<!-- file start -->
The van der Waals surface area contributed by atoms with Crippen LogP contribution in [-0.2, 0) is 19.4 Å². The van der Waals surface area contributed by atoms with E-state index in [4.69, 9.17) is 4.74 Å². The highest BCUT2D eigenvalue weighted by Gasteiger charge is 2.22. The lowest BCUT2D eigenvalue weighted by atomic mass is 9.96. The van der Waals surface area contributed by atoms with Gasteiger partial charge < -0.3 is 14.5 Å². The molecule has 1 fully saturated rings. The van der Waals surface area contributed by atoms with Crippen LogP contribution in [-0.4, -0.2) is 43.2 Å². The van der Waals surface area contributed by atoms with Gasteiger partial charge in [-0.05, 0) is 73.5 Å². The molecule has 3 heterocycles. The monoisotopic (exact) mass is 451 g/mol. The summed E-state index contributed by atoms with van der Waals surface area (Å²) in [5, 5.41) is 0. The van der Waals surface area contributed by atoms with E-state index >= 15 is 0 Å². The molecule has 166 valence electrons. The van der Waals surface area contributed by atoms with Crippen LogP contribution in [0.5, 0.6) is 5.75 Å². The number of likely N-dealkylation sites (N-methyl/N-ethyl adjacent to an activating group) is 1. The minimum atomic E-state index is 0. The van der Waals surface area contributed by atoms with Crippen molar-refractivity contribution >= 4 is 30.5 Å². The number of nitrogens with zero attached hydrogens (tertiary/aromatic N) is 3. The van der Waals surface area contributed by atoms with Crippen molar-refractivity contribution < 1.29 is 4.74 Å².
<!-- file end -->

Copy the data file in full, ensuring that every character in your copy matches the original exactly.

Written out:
The van der Waals surface area contributed by atoms with Crippen LogP contribution in [-0.2, 0) is 19.4 Å². The van der Waals surface area contributed by atoms with E-state index in [4.69, 9.17) is 4.74 Å². The highest BCUT2D eigenvalue weighted by Gasteiger charge is 2.22. The lowest BCUT2D eigenvalue weighted by atomic mass is 9.96. The van der Waals surface area contributed by atoms with Gasteiger partial charge < -0.3 is 14.5 Å². The molecule has 1 fully saturated rings. The van der Waals surface area contributed by atoms with Crippen LogP contribution in [-0.4, -0.2) is 43.2 Å². The van der Waals surface area contributed by atoms with Gasteiger partial charge in [-0.05, 0) is 73.5 Å². The molecule has 3 heterocycles. The monoisotopic (exact) mass is 451 g/mol. The summed E-state index contributed by atoms with van der Waals surface area (Å²) in [5, 5.41) is 0. The van der Waals surface area contributed by atoms with E-state index >= 15 is 0 Å². The molecule has 166 valence electrons. The van der Waals surface area contributed by atoms with Crippen LogP contribution in [0.5, 0.6) is 5.75 Å². The number of likely N-dealkylation sites (N-methyl/N-ethyl adjacent to an activating group) is 1. The minimum atomic E-state index is 0. The van der Waals surface area contributed by atoms with Crippen molar-refractivity contribution >= 4 is 30.5 Å². The number of nitrogens with zero attached hydrogens (tertiary/aromatic N) is 3. The van der Waals surface area contributed by atoms with Crippen molar-refractivity contribution < 1.29 is 4.74 Å².